[License-discuss] Evolving the License Review process for OSI

Thorsten Glaser tg at mirbsd.de
Mon Jun 3 15:00:55 UTC 2019

Russell McOrmond dixit:

>On Sun, Jun 2, 2019 at 10:52 PM Richard Fontana <rfontana at redhat.com> wrote:

>>license can be couched as an OSD 5/6 violation, because any
>>conceivable problematic feature of a quasi-FLOSS license is going to
>>be describable as a discrimination against *someone*. What has

In Debian, we have a number of “tests” that bring some guidelines
from practical uses to these, such as the “desert island” test,
the “chinese dissidator” test, etc.

I don’t think the current OSD bad. It’s common to have interpretation
aids without needing to completely change the rules.

>I would suggest that this process be followed up with a re-review of
>licenses which were historically approved, but that don't fit within
>community values.  It will always seem arbitrary if a new license is
>rejected based on a problem that applies to an existing approved license.

It will, but I feel strongly that disapproving licences that were
once approved and where fine, according to understanding (OSD and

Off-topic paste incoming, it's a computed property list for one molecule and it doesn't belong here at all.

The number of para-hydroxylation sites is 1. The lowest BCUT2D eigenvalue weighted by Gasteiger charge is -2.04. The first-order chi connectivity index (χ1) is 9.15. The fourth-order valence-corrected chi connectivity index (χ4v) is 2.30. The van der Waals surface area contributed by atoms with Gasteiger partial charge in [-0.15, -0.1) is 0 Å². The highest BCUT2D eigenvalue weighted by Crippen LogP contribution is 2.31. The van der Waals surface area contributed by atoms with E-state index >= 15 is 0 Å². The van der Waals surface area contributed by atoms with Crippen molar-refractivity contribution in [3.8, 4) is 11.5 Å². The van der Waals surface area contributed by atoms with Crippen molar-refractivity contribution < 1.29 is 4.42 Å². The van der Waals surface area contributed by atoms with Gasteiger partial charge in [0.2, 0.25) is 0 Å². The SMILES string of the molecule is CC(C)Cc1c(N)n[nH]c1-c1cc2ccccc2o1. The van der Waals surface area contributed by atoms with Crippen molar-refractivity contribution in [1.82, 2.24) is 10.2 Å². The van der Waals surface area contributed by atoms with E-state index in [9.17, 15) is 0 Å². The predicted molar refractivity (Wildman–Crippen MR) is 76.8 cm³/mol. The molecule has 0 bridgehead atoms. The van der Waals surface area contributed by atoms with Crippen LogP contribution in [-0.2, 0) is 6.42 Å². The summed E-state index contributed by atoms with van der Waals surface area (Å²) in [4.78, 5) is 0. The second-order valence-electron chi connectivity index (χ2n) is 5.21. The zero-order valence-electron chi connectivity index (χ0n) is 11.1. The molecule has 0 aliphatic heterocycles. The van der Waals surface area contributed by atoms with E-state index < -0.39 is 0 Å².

community) back then (and where no bad things occurred during or
to force the approval) will be problematic; many people rely on
the OSI label, and changing the licence of an existing project is
an exercise in futility. (That being said, some FSF licences might
not survive this, either… I’m not a fan of those myself, but they
have their place.) Many people operate under the assumption that
a once-approved licence, approved under good faith, will not be
disapproved later.

If new findings occur with currently-approved licences that are
not making it completely unusable, they ought to be kept, perhaps
in a “grandfathered, problematic, actively derecommended for new
works” category.

(This need not apply if there were problems with the approval,
obviously bad clauses not read well enough or something. Apply
common sense.)

  "Using Lynx is like wearing a really good pair of shades: cuts out
   the glare and harmful UV (ultra-vanity), and you feel so-o-o COOL."
                                         -- Henry Nelson, March 1999

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